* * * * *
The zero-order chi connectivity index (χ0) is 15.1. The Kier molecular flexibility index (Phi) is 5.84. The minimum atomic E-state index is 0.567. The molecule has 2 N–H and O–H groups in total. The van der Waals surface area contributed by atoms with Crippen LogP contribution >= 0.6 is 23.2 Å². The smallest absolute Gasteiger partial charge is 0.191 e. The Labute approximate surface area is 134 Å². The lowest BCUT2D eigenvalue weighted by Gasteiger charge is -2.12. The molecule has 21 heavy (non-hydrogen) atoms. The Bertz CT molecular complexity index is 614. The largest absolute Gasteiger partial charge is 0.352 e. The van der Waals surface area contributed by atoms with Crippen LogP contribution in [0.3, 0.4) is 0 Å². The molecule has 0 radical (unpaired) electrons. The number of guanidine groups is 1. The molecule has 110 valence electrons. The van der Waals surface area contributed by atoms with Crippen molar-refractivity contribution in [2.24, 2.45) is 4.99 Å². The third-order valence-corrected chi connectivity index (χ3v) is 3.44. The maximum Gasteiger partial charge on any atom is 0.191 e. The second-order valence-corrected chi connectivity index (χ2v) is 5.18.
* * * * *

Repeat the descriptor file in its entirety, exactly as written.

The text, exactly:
The zero-order chi connectivity index (χ0) is 15.1. The Kier molecular flexibility index (Phi) is 5.84. The minimum atomic E-state index is 0.567. The molecule has 2 N–H and O–H groups in total. The van der Waals surface area contributed by atoms with Crippen LogP contribution >= 0.6 is 23.2 Å². The smallest absolute Gasteiger partial charge is 0.191 e. The Labute approximate surface area is 134 Å². The lowest BCUT2D eigenvalue weighted by Gasteiger charge is -2.12. The molecule has 21 heavy (non-hydrogen) atoms. The Bertz CT molecular complexity index is 614. The largest absolute Gasteiger partial charge is 0.352 e. The van der Waals surface area contributed by atoms with Crippen LogP contribution in [0.3, 0.4) is 0 Å². The molecule has 0 radical (unpaired) electrons. The number of guanidine groups is 1. The molecule has 110 valence electrons. The van der Waals surface area contributed by atoms with Crippen molar-refractivity contribution in [2.24, 2.45) is 4.99 Å². The third-order valence-corrected chi connectivity index (χ3v) is 3.44. The maximum Gasteiger partial charge on any atom is 0.191 e. The second-order valence-corrected chi connectivity index (χ2v) is 5.18.